What is a myelogram?
A myelogram is a diagnostic imaging test generally done by a radiologist. It uses a contrast dye and X-rays or computed tomography (CT) to look for problems in the spinal canal. Problems can develop in the spinal cord, nerve roots, and other tissues. This test is also called myelography.
The contrast dye is injected into the spinal column before the procedure. The contrast dye appears on an X-ray screen allowing the radiologist to see the spinal cord, subarachnoid space, and other nearby structures more clearly than with standard X-rays of the spine.
The radiologist will also use a CT scan when doing a myelogram. A CT or CAT scan is an imaging test that uses X-rays and a computer to make detailed images of the body. A CT scan shows details images of the spinal canal. CT scans show more details than standard X-rays.
Why might I need a myelogram?
A myelogram may be done to assess the spinal cord, subarachnoid space, or other structures for changes or abnormalities. It may be used when another type of exam, such as a standard X-ray, does not give clear answers about the cause of back or spine problems. Myelograms may be used to evaluate many diseases, including:
- Herniated discs (discs that bulge and press on nerves and/or the spinal cord)
- Spinal cord or brain tumors
- Infection and/or inflammation of tissues around the spinal cord and brain
- Spinal stenosis (degeneration and swelling of the bones and tissues around the spinal cord that make the canal narrow)
- Ankylosing spondylitis (a disease that affects the spine, causing the bones to grow together)
- Bone spurs
- Arthritic discs
- Cysts (benign capsules that may be filled with fluid or solid matter)
- Tearing away or injury of spinal nerve roots
- Arachnoiditis (inflammation of a delicate membrane that covers the brain.)
There may be other reasons for your healthcare provider to recommend a myelogram.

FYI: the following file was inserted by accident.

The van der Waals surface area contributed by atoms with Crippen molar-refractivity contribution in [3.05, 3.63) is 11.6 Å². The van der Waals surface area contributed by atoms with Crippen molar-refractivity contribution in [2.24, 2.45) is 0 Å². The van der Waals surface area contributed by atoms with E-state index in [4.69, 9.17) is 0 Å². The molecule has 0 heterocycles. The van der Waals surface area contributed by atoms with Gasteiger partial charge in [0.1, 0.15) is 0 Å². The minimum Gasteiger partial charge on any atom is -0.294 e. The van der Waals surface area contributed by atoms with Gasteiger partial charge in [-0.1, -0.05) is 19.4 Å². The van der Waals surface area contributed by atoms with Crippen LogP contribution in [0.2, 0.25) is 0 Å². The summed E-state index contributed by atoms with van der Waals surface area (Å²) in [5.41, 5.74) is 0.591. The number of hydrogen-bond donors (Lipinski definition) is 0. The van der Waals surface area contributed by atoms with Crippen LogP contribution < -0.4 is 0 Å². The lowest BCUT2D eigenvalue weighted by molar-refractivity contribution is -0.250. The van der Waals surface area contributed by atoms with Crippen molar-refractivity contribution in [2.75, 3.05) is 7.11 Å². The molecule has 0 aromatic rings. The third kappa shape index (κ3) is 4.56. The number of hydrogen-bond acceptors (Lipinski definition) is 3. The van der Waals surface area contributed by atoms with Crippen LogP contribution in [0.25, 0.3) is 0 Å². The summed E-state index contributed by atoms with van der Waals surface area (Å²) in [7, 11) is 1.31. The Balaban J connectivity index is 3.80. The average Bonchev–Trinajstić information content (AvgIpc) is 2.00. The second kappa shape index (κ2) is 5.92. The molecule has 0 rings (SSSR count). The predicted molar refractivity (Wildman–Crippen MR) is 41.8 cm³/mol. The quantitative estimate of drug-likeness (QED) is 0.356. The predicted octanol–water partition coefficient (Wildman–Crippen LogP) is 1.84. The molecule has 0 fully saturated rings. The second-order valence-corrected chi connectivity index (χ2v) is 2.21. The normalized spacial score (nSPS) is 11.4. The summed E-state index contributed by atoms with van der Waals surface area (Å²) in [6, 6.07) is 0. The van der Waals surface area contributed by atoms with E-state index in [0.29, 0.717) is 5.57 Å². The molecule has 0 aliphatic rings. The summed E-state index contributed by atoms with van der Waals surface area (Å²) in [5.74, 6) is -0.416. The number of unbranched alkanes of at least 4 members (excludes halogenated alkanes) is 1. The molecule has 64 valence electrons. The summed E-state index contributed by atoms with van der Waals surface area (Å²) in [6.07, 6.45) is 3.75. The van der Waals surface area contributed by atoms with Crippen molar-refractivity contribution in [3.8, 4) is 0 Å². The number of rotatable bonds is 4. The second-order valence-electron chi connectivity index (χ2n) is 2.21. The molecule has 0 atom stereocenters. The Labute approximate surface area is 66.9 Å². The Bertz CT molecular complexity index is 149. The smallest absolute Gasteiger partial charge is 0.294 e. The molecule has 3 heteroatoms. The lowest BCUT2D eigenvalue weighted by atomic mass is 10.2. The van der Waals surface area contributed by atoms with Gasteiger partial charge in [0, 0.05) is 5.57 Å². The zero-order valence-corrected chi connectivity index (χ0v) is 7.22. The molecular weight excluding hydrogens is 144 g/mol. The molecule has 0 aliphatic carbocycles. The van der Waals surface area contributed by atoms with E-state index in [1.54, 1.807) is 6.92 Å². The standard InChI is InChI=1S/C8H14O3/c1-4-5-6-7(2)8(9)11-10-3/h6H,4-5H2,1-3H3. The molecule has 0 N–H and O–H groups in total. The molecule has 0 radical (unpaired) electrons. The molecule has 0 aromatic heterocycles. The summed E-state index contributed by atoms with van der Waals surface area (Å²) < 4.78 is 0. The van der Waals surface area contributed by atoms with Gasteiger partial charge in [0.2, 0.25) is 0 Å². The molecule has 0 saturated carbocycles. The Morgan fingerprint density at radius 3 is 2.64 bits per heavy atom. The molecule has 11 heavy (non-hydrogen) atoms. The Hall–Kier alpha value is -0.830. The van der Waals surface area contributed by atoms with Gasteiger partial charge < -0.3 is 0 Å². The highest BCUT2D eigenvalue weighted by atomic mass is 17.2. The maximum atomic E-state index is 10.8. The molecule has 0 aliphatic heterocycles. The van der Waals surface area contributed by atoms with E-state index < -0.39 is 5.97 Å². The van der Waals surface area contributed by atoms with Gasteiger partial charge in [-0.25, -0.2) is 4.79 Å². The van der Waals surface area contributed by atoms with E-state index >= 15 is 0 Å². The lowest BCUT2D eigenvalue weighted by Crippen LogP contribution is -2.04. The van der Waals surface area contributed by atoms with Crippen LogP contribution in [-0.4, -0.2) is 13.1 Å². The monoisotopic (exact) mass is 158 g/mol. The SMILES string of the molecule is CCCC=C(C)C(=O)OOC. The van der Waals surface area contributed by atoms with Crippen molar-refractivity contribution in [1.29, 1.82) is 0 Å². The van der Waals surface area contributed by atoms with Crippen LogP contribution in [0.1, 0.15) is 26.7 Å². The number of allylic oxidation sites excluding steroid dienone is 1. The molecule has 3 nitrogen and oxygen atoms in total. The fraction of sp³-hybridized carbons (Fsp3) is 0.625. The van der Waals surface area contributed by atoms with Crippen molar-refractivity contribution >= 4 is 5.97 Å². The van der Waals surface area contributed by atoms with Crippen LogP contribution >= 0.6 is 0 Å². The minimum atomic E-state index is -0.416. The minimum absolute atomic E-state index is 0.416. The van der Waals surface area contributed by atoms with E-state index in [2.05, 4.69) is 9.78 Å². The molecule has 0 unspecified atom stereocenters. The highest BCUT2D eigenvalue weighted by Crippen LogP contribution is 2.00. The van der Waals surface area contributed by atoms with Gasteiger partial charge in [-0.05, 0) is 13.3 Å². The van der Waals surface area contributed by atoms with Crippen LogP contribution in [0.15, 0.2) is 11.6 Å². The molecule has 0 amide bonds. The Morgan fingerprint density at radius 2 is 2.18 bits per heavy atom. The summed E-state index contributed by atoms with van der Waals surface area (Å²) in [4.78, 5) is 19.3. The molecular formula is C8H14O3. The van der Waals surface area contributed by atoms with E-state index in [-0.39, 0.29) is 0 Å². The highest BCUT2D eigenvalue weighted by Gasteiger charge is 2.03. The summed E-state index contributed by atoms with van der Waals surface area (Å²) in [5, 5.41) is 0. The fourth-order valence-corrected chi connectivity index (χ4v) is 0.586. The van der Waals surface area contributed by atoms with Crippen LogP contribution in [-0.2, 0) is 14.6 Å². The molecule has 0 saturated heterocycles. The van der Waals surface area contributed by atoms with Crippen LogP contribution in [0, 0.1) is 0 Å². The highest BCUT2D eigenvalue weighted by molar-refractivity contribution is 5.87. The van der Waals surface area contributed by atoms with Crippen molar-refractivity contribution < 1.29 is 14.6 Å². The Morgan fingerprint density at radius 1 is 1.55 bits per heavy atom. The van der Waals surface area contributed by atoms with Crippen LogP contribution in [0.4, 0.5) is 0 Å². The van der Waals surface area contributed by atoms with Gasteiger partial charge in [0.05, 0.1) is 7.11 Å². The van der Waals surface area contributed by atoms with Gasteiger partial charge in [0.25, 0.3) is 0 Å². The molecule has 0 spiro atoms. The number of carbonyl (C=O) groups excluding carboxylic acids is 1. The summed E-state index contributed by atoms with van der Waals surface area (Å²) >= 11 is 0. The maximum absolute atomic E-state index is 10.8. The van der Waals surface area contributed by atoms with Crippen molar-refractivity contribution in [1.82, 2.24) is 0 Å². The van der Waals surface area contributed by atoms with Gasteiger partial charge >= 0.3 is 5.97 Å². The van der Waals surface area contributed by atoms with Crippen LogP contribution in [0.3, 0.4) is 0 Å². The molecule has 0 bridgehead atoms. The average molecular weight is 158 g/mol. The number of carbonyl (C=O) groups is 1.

There may be other reasons for your healthcare provider to recommend a myelogram.
What are the risks of a myelogram?
There is a risk of an allergic reaction to the contrast dye. Be sure to let your healthcare provider know if you have ever had a reaction to any contrast dye.
Because the contrast is injected into the cerebrospinal fluid (CSF) which also surrounds the brain, there is a small risk of seizure after the injection.
Because this procedure involves a lumbar puncture, these potential complications may occur:
- A small amount of CSF can leak from the needle insertion site. This can cause headaches after the procedure. If there is a persistent leak the headache can be severe.
- There is a slight risk of infection because the needle breaks the skin's surface, providing a possible entry point for bacteria.
- Short-term numbness of the legs or lower back pain may be experienced.
- There is a risk of bleeding in the spinal canal.
There may be other risks depending on your specific medical condition. Be sure to discuss any concerns with your healthcare provider before the procedure.
How do I get ready for a myelogram?
If you are having a myelogram at Johns Hopkins Hospital or Bayview Medical Center, a neuroradiologist or radiology nurse will contact you by phone two or three days prior to your myelography to discuss the procedure and answer any questions you may have.
Please inform the neuroradiologist/nurse if:
- You are on antibiotics - you may need to wait to do the procedure if currently on antibiotics for an in infection in your blood. If you have an active infection or fever, your procedure may need to be rescheduled.
- You have a history of seizures
- You are allergic to any local anesthetics (lidocaine) or IV contrast
- There is any chance that you could be pregnant
- You are on anticoagulant therapy (blood thinners)
PRECAUTIONS: If you are pregnant or think you might be pregnant, please check with your doctor before scheduling the exam. Options should be discussed with you and your doctor.
EAT/DRINK: Try to increase your fluid intake (such as water and juice) for the two days leading up to your procedure unless a medical condition does not allow you to safely do so. If you are not sure if it is safe for you, contact your primary care provider or referring provider.
However, on the day of the procedure, do not eat for three hours before the procedure. You may have liquids and can take your usual medications unless previously advised to hold certain medications in preparation for the myelography.